“I realized how important visualization is to the big data era,” Xu said. “The visualization domain, especially information visualization, is flourishing, and I knew there would be lots of research directions to pursue because we are dealing with an unsolved problem: how can we most efficiently and effectively understand the data? That is a quite interesting problem not only in the scientific world but also in general.”

It was at this time that Xu was awarded a grant for a visualization project proposal she submitted to DOE’s Laboratory Directed Research and Development program, which funds innovative and creative research in areas of importance to the nation’s energy security. At the same time, Klaus Mueller—Xu’s PhD advisor at Stony Brook and director of the VAI Lab—was seeking to extend his research to a broader domain. Xu thought it would be a great opportunity to collaborate: she would present the visualization problem that originated from scientific experiments and potential approaches to solve it, and, in turn, doctoral students in Mueller’s lab would work with her and their professor to come up with cutting-edge solutions.

This Brookhaven-Stony Brook collaboration first led to the development of an automated method for mapping data involving multiple variables to color. Variables with a similar distribution of data points have similar colors. Users can manipulate the color maps, for example, enhancing the contrast to view the data in more detail. According to Xu, these maps would be helpful for any image dataset involving multiple variables.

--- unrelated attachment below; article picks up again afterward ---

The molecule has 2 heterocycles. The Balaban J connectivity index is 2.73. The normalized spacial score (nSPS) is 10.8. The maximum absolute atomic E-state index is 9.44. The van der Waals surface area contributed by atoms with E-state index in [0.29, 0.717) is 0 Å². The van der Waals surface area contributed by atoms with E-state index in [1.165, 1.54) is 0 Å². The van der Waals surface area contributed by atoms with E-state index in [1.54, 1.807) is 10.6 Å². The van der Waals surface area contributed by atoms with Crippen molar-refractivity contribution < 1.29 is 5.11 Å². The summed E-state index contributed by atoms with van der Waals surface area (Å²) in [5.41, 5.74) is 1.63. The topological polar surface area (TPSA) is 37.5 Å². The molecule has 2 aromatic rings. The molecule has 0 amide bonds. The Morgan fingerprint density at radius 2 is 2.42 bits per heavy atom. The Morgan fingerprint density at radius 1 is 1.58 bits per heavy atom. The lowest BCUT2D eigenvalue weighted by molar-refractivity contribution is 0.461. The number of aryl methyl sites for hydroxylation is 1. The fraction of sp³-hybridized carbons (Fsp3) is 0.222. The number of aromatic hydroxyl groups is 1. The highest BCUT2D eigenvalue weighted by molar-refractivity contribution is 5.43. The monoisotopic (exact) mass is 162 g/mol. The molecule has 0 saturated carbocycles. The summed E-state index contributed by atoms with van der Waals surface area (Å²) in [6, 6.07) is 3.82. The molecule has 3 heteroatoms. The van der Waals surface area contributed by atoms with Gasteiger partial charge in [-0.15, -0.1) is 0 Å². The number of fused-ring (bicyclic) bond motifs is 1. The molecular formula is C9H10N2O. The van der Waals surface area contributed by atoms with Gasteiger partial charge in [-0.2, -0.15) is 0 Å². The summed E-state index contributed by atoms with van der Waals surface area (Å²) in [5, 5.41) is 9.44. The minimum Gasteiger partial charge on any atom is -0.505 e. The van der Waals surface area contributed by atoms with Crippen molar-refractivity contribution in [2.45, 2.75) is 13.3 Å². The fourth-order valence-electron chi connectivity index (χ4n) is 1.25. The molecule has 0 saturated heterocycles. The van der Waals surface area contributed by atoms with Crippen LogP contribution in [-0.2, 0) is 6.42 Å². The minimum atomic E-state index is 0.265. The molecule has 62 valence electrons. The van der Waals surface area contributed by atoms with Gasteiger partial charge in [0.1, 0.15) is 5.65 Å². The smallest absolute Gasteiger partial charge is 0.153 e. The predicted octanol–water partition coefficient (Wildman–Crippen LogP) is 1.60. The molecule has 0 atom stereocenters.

“Different imaging modalities—such as fluorescence, differential phase contrasts, x-ray scattering, and tomography—would benefit from this technique, especially when integrating the results of these modalities,” she said. “Even subtle differences that are hard to identify in separate image displays, such as differences in elemental ratios, can be picked up with our tool—a capability essential for new scientific discovery.” Currently, Xu is trying to install the color mapping at NSLS-II beamlines, and advanced features will be added gradually.